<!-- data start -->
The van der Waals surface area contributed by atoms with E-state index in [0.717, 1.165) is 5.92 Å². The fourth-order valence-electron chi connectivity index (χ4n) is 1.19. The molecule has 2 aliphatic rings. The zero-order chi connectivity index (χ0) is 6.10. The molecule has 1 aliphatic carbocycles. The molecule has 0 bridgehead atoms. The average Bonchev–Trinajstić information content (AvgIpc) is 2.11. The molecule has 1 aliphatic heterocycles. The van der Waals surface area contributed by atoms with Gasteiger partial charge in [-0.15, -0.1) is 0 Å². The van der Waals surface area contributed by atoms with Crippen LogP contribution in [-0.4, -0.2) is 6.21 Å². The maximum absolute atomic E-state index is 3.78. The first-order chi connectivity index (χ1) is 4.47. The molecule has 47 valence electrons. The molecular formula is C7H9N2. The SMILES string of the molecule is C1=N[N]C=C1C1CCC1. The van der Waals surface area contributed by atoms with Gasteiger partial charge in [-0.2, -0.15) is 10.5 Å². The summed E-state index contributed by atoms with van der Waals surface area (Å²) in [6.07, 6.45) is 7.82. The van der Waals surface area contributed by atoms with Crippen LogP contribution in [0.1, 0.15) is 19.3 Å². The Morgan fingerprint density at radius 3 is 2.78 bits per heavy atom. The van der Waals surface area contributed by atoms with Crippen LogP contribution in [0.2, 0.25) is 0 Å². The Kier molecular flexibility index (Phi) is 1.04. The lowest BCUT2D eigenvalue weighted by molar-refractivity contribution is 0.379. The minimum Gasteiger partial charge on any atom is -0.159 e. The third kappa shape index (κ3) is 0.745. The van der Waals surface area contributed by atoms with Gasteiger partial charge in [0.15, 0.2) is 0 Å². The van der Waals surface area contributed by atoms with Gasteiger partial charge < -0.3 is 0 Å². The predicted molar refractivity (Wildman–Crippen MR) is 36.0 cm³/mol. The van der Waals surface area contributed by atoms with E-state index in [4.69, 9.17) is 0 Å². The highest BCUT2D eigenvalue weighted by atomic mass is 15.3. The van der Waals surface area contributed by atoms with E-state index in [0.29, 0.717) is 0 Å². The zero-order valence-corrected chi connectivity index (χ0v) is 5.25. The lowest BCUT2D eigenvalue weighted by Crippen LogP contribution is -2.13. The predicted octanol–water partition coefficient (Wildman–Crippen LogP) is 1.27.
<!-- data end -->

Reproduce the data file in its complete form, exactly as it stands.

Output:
The van der Waals surface area contributed by atoms with E-state index in [0.717, 1.165) is 5.92 Å². The fourth-order valence-electron chi connectivity index (χ4n) is 1.19. The molecule has 2 aliphatic rings. The zero-order chi connectivity index (χ0) is 6.10. The molecule has 1 aliphatic carbocycles. The molecule has 0 bridgehead atoms. The average Bonchev–Trinajstić information content (AvgIpc) is 2.11. The molecule has 1 aliphatic heterocycles. The van der Waals surface area contributed by atoms with Gasteiger partial charge in [-0.15, -0.1) is 0 Å². The van der Waals surface area contributed by atoms with Crippen LogP contribution in [-0.4, -0.2) is 6.21 Å². The maximum absolute atomic E-state index is 3.78. The first-order chi connectivity index (χ1) is 4.47. The molecule has 47 valence electrons. The molecular formula is C7H9N2. The SMILES string of the molecule is C1=N[N]C=C1C1CCC1. The van der Waals surface area contributed by atoms with Gasteiger partial charge in [-0.2, -0.15) is 10.5 Å². The summed E-state index contributed by atoms with van der Waals surface area (Å²) in [6.07, 6.45) is 7.82. The van der Waals surface area contributed by atoms with Crippen LogP contribution in [0.1, 0.15) is 19.3 Å². The Morgan fingerprint density at radius 3 is 2.78 bits per heavy atom. The van der Waals surface area contributed by atoms with Crippen LogP contribution in [0.2, 0.25) is 0 Å². The Kier molecular flexibility index (Phi) is 1.04. The lowest BCUT2D eigenvalue weighted by molar-refractivity contribution is 0.379. The minimum Gasteiger partial charge on any atom is -0.159 e. The third kappa shape index (κ3) is 0.745. The van der Waals surface area contributed by atoms with Gasteiger partial charge in [0.15, 0.2) is 0 Å². The van der Waals surface area contributed by atoms with Gasteiger partial charge < -0.3 is 0 Å². The predicted molar refractivity (Wildman–Crippen MR) is 36.0 cm³/mol. The van der Waals surface area contributed by atoms with E-state index in [4.69, 9.17) is 0 Å². The highest BCUT2D eigenvalue weighted by atomic mass is 15.3. The van der Waals surface area contributed by atoms with E-state index in [0.29, 0.717) is 0 Å². The zero-order valence-corrected chi connectivity index (χ0v) is 5.25. The lowest BCUT2D eigenvalue weighted by Crippen LogP contribution is -2.13. The predicted octanol–water partition coefficient (Wildman–Crippen LogP) is 1.27.